“A trip…is an entity, different from all other journeys. It has personality, temperament, individuality and uniqueness. A journey is a person in itself; no two are alike.”
Since I appropriated his title for my blog today, it’s probably not a bad idea to quote from Mr. Steinbeck’s book. While my trip didn’t cover the width of his journey and I didn’t have a companion like Charley - I think any trip Washington DC tends to make you reflect on the abundances living in this country affords and the historic sacrifices made by thousands to protect the lifestyle we too often take for granted. Plus watching the Rangers play “the American Game” was a bonus that only made the trip that much better
All this week I kept finding excuses not to write this blog entry: I apparently picked up "summer cold" on the last day of my trip that wore me out (I blame it on the beer at the “Hawk and Dove”) or I had to do laundry, or I had to watch Max Ramirez’s first HR and Chris Davis’s major league debut, or the dog ate my homework (which is not true since I only have a ornery cat - Miss Stella – who did not appreciate me leaving her for five days in the care of Baseball Mom). But the real reason is: that I had such good time on this vacation that putting it into words is almost impossible and somehow by writing it down I’d have to let go of it. I just wasn’t ready to do that – and I’m probably still not, but what is that Latin phrase? Insanabile cacoethes scribendi.
If you want to skip the philosophical musings and over wrought prose, here is the link to my pictures from the sightseeing portion of the trip with commentary at the bottom of each picture.
Marla Meanders Around Washington DC
I have a little blue notebook that I use when I go to baseball games to write down players, pitch counts and other things I don’t want to forget when I actually do write a game report (which I admit have been lacking lately). Fortunately, I decided to put my little blue book in my purse for this trip, writing notes while riding on the metro, sitting on steps of the Jefferson Memorial or waiting for Kason Gabbard to figure out how to get a bunt down. Here are a few notes from a journey to the nation's capitol I would hope everyone who lives in these United States has the opportunity to make.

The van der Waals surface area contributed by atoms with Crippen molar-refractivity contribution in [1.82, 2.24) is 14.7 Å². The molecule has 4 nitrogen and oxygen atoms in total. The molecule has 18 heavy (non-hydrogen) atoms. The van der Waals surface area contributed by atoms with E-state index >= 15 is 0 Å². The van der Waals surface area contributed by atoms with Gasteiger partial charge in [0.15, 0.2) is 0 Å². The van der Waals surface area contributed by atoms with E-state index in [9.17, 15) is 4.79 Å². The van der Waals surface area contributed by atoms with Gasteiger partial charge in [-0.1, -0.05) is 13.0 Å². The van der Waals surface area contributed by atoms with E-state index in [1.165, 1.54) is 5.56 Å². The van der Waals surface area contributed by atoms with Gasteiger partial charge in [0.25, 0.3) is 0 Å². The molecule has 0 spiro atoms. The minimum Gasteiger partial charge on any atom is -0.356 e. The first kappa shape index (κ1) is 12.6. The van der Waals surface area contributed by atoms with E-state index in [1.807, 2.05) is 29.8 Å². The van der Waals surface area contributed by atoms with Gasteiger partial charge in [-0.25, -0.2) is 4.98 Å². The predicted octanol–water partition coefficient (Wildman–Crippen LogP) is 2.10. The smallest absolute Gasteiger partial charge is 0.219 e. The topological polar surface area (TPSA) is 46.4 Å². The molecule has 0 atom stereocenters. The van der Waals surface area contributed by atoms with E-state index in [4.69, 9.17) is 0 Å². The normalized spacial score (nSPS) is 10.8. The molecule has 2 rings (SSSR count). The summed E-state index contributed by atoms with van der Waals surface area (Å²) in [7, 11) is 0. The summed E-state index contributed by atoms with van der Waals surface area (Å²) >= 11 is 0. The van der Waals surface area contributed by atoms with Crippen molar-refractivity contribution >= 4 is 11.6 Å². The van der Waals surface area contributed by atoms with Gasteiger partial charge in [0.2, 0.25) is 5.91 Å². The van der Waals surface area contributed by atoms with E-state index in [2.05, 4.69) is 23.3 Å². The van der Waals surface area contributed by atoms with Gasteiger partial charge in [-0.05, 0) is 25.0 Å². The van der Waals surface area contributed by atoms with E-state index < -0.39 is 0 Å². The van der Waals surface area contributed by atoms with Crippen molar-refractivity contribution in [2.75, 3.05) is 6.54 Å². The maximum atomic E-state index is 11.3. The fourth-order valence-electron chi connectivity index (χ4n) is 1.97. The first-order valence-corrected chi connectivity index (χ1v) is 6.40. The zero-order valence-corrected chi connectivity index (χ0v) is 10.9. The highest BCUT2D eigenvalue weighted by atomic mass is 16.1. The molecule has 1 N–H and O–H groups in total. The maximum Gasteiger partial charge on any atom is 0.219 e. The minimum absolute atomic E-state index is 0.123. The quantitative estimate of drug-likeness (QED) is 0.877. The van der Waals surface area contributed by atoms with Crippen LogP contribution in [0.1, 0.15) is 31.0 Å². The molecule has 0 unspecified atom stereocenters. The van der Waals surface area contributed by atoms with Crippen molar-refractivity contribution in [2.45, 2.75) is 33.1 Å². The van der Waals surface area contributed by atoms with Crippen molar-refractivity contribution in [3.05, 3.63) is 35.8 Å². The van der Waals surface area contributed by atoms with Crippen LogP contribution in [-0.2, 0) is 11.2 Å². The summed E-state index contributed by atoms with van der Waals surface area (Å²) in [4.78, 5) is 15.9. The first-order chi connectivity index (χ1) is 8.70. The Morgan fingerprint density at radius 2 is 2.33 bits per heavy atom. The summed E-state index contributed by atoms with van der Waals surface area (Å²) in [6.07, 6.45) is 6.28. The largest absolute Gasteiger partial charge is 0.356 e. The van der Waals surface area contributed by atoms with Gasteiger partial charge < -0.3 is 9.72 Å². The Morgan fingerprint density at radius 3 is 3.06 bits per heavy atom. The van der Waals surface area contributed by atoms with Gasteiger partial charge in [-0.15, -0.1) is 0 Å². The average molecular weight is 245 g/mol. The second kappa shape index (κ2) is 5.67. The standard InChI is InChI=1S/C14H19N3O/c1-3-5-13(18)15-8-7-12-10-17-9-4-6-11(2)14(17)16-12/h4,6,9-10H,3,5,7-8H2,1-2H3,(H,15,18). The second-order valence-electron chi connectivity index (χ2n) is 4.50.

(By the way - if you click on the pictures I've added to this entry - you'll see the full size version.)
--- The best vignette from the National Zoo: as you can imagine the Giant Pandas are incredibly popular. They were all outside the day I was there with the female Mei Xiang being the most obliging – seemingly posing for photos. There is a refreshment stand called the Panda Café that over looks their enclosure. I stopped there for a lemonade and found a picnic table in the shade. As I was deleting blurry pictures of my fingers off my camera I looked over and there was Tai Shan the “baby” panda wandering out and literally flopping down on a log near where I was sitting. That part of the café was virtually empty except for the family at the picnic table next to mine – we had Tai Shan all to ourselves. Everyone once in a while he’d raise up one of his paws, it looked like he was waving at us. I think he was just batting away insects but the kids at the table next , who were maybe 4 and 5 years old, were beside themselves – “Tai-Shan waived at us!” It was a neat little moment.
--- My new favorite art museum is the Museum of American Art /National Portrait Gallery. Another Smithsonian affiliated institution it’s located in what used to be the Patent Office. In an unusual arrangement the floors of the museum are “shared” by each museum – one side is the American Art Gallery the other is the Portrait Gallery. I loved seeing Thomas Hart Benton’s vivid “Achelous and Hecules” as well as the “American Presidents” - a complete collection of portraits of the Presidents – many paintings by the same artist who painted the official portraits that hang in the White House . There were also three excellent special exhibits: legendary cartoonist Herblock’s send up of Presidents “Puncturing Pomposity” (and if you are old enough to remember Herblock please raise your hand) – Ballyhoo! Posters as Portraiture and Edward Steichen’s portraits for Vanity Fair from the 1920’s and 1930’s. I have to mention the third floor of the building which has been restored to look as it did during the late 1800’s with inlaid floors, tiffany windows, and vaulted ceilings – it’s a work of art in itself.
-- The weather was beautiful – well, at least by Texas standards - for the first four days of my visit, sunny but in the 70’s with a cool breeze. Yes, it’s a little more humid – but it’ also not exactly Miami. Enjoying the fact that I could walk around outside, I decided one day to visit the monuments, all of them. The walking map I carried around like a bible gave me the impression that they were all “close” together – so why not?